But most mycoplasma species aren’t normal flora, and they are just waiting for an opportunity to gain a foothold. If immune function slips for whatever reason, chronic, systemic infection becomes possible. Mycoplasma begins stealing vital nutrients and causing a wide range of symptoms that are unrelated to the initial infection. The general breakdown of tissues by stealth microbes like mycoplasma accelerates the aging process and is likely a primary factor in many, if not most, chronic degenerative diseases.
Stealth Characteristics of Mycoplasma
Stealth microbes are a stronger force together than when alone. In other words, mycoplasma may not be a problem unless another stealth microbe (or microbes) is present. Lyme disease may be a good example of this phenomenon.
Mycoplasma is a common Lyme coinfection: It’s present in 75% or more of Lyme disease cases. Mycoplasma is known to be carried and spread by ticks, but it is also possible that mycoplasma is already present in the body when a bite from a tick carrying borrelia — the primary bacteria associated with Lyme — occurs.
Immune dysfunction caused by the new tick-borne infection or possible other coinfection allows mycoplasma to proliferate and cause multi-systemic symptoms throughout the body. Many symptoms that occur in Lyme disease can be caused by mycoplasma, too.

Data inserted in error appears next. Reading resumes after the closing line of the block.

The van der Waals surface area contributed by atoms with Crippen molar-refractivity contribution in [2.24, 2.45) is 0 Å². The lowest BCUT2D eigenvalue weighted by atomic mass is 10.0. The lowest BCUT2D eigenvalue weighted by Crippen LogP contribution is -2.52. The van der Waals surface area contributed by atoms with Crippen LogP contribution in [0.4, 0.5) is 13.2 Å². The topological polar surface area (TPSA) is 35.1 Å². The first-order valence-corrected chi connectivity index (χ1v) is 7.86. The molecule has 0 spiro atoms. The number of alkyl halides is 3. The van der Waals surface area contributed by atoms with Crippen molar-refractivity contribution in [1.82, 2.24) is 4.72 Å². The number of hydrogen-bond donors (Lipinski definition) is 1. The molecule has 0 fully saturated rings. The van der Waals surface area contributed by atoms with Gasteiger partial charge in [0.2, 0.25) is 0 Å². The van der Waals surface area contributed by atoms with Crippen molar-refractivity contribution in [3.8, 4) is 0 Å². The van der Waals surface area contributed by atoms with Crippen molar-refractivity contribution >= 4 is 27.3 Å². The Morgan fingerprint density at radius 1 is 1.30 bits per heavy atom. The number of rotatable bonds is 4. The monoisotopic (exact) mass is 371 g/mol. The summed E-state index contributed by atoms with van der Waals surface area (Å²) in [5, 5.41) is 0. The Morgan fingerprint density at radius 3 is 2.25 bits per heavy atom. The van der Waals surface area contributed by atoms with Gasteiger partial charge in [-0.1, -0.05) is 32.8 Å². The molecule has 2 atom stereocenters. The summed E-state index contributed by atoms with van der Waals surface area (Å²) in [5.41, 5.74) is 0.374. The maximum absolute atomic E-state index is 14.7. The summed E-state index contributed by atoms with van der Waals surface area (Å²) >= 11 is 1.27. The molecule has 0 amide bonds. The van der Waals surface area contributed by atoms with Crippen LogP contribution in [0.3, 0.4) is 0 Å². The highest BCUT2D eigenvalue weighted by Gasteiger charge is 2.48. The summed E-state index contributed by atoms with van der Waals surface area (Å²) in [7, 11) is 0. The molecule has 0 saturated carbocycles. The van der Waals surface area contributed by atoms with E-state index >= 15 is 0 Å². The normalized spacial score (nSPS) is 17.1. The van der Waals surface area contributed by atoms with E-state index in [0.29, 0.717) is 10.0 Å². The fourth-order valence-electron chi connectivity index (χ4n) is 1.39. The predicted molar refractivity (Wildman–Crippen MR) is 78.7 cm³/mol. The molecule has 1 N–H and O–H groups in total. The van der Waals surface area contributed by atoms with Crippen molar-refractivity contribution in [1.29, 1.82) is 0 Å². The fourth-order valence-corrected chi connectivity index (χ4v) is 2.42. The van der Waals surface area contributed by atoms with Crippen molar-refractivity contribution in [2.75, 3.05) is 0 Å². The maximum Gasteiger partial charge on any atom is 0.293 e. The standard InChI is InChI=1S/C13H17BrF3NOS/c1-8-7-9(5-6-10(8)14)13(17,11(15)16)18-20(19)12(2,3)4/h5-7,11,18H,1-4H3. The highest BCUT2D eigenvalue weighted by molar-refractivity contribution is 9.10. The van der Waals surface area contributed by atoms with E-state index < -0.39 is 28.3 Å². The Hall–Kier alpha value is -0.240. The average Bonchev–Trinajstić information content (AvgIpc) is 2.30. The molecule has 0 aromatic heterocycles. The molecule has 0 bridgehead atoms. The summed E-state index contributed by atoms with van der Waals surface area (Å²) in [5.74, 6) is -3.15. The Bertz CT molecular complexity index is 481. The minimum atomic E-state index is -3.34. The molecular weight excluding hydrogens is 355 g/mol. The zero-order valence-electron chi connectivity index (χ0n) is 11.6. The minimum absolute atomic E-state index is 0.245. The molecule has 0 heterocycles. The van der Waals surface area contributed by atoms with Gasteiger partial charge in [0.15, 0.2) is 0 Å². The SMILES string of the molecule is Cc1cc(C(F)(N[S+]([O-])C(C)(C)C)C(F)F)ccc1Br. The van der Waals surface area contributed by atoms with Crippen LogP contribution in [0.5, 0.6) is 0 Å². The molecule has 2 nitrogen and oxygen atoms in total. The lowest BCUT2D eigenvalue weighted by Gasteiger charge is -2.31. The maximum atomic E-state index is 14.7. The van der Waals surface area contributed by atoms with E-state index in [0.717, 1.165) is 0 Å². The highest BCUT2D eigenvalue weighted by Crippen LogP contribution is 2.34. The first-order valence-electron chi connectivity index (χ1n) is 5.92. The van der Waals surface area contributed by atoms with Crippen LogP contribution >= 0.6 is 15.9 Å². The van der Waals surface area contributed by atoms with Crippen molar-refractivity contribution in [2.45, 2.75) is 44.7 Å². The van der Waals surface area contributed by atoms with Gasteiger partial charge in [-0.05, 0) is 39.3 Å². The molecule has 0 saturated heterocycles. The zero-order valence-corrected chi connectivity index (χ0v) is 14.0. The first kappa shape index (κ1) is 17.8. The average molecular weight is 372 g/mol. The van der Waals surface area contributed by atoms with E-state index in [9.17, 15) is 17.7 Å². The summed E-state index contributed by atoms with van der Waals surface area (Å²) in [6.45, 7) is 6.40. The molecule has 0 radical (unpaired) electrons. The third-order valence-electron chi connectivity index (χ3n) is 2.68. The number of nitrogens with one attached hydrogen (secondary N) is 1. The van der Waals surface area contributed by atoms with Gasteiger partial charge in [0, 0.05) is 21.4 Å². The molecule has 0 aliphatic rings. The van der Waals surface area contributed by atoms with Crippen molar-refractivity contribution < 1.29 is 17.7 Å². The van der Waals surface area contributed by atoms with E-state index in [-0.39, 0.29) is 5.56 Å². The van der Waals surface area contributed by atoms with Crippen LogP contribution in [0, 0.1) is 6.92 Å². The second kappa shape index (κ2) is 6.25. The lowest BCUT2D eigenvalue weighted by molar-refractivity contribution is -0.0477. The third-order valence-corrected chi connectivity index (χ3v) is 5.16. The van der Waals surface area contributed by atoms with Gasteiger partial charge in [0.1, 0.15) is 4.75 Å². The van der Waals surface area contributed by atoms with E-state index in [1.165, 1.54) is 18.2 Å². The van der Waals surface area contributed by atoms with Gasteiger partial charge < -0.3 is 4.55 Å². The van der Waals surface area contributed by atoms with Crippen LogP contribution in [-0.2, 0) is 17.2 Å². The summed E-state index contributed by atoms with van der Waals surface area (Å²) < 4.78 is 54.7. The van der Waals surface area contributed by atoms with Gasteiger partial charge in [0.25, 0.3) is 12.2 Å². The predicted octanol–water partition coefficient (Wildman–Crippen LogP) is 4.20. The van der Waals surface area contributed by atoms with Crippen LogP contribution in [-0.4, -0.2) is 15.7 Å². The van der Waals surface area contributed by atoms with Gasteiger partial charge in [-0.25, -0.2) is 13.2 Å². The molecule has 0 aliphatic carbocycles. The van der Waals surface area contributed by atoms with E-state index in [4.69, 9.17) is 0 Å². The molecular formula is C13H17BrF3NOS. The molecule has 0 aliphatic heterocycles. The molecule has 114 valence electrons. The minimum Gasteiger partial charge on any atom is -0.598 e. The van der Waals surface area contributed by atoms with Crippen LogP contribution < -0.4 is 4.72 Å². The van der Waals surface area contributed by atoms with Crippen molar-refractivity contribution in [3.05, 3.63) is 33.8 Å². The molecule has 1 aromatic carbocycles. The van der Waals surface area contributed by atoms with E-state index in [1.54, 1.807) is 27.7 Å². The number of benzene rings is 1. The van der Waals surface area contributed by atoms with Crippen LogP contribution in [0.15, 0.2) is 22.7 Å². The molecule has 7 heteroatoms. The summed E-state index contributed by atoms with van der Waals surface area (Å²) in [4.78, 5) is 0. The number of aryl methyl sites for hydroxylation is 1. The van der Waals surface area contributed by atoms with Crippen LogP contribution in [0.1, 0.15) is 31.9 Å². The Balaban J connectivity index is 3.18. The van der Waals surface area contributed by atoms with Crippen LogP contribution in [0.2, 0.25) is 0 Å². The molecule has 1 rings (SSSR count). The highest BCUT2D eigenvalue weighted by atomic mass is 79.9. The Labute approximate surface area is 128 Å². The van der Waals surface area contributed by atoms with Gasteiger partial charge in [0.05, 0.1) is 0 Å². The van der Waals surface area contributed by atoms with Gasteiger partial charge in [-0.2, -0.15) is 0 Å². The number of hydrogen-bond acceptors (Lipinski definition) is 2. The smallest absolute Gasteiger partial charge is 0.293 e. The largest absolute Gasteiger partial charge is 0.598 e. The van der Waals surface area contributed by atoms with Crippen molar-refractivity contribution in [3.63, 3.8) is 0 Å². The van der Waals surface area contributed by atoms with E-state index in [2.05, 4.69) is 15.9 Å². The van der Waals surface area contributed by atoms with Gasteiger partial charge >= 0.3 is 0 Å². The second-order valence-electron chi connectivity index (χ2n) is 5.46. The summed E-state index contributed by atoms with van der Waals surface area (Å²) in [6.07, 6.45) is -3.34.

Body Systems Affected by Chronic Mycoplasma
Mycoplasma infection may be localized to certain areas of the body (such as the lungs), or it can be more widespread and systemic. Parts of the body where symptoms can manifest include:
- Joints: Mycoplasma commonly infects the synovial lining of joints, the lining protecting the joints. Ninety percent of people with rheumatoid arthritis test positive for mycoplasma in the synovial fluid.
- Muscles: Muscle pain from breakdown of muscle fibers is common with systemic mycoplasma infection.
- Heart: Mycoplasma can lead to inflammation of the heart, such as endocarditis, myocarditis, pericarditis.
- Nerves: Mycoplasma scavenges fats from the myelin sheath covering nerve tissue. Not surprisingly, mycoplasma (and other microbes, including chlamydia and borrelia) has been linked to multiple sclerosis and other neurodegenerative diseases, including ALS (Mycoplasma fermentans is most common) and Parkinson’s disease.